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Something Happened In Our Town: A Child’s Story About Racial Injustice by Marianne Celano, Marietta Collins and Ann Hazzard

This book will need more parent involvement and discussion because it’s a story about racism and a police shooting. It won the National Parenting Product Award and was written by two child psychologists with the intention of helping parents find ways to open the dialogue about negative racial stereotypes.

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Separate is Never Equal: Sylvia Mendez and Her Family’s Fight for Desegregation by Duncan Tonatiuh

Boasting two awards and all five stars out of hundreds of reviews, this picture book exposes the 1947 public school desegregation in Orange County, CA. It teaches kids that children of different ethnicities and skin tone – not just African American – have had to stand up for equality.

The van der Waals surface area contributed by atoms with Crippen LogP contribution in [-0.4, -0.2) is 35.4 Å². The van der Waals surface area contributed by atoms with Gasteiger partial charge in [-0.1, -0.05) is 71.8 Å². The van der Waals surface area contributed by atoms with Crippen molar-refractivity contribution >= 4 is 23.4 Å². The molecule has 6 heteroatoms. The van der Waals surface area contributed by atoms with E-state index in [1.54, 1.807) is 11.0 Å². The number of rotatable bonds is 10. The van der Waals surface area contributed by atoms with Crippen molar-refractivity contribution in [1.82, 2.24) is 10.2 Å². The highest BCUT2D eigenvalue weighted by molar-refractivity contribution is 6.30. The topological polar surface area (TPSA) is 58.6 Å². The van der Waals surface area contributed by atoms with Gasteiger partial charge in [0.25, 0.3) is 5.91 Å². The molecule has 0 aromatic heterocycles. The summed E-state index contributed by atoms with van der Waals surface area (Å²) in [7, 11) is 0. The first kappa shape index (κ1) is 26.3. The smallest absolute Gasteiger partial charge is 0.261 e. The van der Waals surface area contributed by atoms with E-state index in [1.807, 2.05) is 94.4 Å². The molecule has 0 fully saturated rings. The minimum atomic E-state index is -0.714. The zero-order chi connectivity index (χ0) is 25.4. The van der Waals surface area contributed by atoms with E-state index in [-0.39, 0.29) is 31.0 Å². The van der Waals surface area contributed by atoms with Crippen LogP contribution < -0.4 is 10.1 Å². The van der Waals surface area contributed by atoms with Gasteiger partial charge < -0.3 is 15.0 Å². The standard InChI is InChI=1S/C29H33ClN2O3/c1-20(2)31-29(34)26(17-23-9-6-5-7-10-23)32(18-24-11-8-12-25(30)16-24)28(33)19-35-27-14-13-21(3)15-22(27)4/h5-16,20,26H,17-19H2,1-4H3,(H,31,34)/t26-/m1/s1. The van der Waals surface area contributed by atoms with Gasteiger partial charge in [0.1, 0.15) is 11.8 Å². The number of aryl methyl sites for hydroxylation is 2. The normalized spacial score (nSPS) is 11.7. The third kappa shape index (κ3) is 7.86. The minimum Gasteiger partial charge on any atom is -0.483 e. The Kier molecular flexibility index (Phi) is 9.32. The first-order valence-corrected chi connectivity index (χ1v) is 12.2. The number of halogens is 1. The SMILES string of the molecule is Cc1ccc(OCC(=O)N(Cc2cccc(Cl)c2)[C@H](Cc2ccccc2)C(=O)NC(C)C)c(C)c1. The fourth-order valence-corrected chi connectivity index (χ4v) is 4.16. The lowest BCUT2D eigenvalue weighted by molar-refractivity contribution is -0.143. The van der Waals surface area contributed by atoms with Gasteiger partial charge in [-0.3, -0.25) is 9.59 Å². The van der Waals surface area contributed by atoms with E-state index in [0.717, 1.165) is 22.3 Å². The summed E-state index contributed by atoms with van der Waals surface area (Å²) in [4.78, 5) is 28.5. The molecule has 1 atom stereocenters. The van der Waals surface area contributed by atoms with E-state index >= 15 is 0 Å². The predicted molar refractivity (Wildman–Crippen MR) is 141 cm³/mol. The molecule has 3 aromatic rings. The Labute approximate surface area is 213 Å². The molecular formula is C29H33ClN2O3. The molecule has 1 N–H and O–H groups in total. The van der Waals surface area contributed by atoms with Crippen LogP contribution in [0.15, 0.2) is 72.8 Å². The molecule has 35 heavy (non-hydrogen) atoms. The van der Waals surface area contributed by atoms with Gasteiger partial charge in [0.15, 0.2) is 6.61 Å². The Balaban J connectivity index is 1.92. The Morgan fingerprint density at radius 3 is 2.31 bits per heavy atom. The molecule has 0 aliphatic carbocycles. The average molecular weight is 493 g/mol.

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Let the Children March by Monica Clark-Robinson

This beautifully illustrated book features the brave marching of thousands of children in Birmingham who were inspired by Dr. Martin Luther King, Jr. to stand up for their rights. Written poetically, this book will not only teach history but will instil a sense of courage and understanding in what they’re seeing today.

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Enough! 20 Protestors Who Changed America by Emily Easton

Courage is a way to describe protesters and their persistence knowing that they are shunned by so many people for their beliefs. This book is perfect for young activists who want to know more about past and present protesters who helped change America.